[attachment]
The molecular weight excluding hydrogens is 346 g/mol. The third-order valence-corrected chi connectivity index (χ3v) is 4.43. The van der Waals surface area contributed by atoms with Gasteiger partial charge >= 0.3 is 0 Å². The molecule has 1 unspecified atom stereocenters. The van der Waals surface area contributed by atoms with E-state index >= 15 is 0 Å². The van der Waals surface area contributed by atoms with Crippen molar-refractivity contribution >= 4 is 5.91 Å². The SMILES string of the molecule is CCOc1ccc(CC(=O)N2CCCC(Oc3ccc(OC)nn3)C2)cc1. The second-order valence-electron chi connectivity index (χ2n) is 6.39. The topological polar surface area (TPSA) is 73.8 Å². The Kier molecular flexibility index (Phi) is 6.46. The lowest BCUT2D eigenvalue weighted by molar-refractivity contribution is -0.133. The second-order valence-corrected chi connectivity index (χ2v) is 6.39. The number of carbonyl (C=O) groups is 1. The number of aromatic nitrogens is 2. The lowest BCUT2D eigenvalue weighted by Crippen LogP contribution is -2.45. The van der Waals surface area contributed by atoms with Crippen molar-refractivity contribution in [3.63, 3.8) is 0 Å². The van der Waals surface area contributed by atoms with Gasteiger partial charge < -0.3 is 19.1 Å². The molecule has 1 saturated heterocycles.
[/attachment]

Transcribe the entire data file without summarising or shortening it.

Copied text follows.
The molecular weight excluding hydrogens is 346 g/mol. The third-order valence-corrected chi connectivity index (χ3v) is 4.43. The van der Waals surface area contributed by atoms with Gasteiger partial charge >= 0.3 is 0 Å². The molecule has 1 unspecified atom stereocenters. The van der Waals surface area contributed by atoms with E-state index >= 15 is 0 Å². The van der Waals surface area contributed by atoms with Crippen molar-refractivity contribution >= 4 is 5.91 Å². The SMILES string of the molecule is CCOc1ccc(CC(=O)N2CCCC(Oc3ccc(OC)nn3)C2)cc1. The second-order valence-electron chi connectivity index (χ2n) is 6.39. The topological polar surface area (TPSA) is 73.8 Å². The Kier molecular flexibility index (Phi) is 6.46. The lowest BCUT2D eigenvalue weighted by molar-refractivity contribution is -0.133. The second-order valence-corrected chi connectivity index (χ2v) is 6.39. The number of carbonyl (C=O) groups is 1. The number of aromatic nitrogens is 2. The lowest BCUT2D eigenvalue weighted by Crippen LogP contribution is -2.45. The van der Waals surface area contributed by atoms with Crippen molar-refractivity contribution in [3.63, 3.8) is 0 Å². The van der Waals surface area contributed by atoms with Gasteiger partial charge < -0.3 is 19.1 Å². The molecule has 1 saturated heterocycles.